so the idea of comparing algorithms is going to be a bit “)(” challenging. each algorithm represents a sort of “moving blob/ target”. its like trying to compare the performance of randomized algorithms or as one computer scientist once semifamously said (probably about something CS related), “nailing jelly to a tree”. theres also further separation of distributions in the found vs frontier sets, etc. (2020 hindsight should have adjusted the horizontal range narrower on these graphs.)

**(3/15)** this code is not easy to describe in words, but heres a stab. takes out two underperforming methods ‘w’, ‘h’ (in the sense the frontier avg seed bit width didnt reach the limit/ cutoff after 10K iterations) and plots according to x axis as the frontier seed bit width average. there are two different methods for ordering the graph, either the frontier or found points. the 1st is standard order as previously and frontier points are output as they are encountered (1st 5 graphs, showing ‘h’ avg, min, max, sdev, mode). the 2nd (2nd 5 graphs) resorts the found points according to the frontier seed bit width average when they were encountered, plots x as average seed bit width over those groups, and shows how the algorithms can “bounce around” some during execution, ie statistical pov more from the “found” sets instead of the frontier but ordered by the frontier.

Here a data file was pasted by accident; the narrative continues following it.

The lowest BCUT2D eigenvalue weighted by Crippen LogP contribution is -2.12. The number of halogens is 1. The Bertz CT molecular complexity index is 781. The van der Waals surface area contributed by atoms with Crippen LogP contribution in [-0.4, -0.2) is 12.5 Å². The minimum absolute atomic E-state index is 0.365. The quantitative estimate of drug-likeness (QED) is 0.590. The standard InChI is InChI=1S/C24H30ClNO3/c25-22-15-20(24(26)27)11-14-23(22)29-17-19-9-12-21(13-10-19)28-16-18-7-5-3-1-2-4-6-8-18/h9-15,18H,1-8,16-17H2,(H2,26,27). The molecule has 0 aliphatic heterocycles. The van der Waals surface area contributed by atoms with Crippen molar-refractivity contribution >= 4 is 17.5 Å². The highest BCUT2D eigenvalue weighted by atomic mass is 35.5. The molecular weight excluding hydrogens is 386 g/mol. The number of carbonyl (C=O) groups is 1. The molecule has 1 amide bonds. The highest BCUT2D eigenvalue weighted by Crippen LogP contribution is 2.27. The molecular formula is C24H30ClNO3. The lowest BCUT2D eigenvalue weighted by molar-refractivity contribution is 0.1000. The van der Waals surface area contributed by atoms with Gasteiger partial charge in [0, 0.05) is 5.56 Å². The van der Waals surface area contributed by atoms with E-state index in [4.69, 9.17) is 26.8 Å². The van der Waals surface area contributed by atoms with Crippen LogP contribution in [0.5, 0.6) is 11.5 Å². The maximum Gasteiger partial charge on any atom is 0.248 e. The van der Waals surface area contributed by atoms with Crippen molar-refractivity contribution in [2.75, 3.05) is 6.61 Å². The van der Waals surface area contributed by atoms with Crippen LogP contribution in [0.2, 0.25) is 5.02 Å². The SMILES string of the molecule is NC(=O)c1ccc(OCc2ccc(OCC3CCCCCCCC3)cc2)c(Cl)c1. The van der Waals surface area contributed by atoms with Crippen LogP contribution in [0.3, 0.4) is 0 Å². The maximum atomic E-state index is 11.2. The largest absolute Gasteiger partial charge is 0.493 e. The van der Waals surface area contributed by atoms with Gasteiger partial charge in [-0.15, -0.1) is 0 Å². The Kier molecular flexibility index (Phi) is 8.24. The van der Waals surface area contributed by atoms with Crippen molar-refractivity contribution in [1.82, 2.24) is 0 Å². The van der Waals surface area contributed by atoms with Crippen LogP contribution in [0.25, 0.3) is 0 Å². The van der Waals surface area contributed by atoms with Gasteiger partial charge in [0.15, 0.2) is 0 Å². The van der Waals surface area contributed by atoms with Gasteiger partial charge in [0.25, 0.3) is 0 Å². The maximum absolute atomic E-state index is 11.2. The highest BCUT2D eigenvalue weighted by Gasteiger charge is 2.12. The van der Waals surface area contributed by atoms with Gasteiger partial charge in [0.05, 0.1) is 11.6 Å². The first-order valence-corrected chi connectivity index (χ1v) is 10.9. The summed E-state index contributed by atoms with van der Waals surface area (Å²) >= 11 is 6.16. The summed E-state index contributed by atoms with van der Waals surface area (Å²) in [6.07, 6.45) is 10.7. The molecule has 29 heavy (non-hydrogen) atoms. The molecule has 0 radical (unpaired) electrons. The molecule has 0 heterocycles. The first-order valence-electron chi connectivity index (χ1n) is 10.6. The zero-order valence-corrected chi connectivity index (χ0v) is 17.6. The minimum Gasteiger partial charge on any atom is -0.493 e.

the max ‘h’ values decline quite consistently but the average ‘h’ values seem to stay very level. max seed bit width/ cutoff 100. (the graphs sets are for 2 separate runs.) speaking of “moving blobs” another pov is that this shows the algorithms encounter various degrees of “resistance” or “acceleration” in their advance/ spread.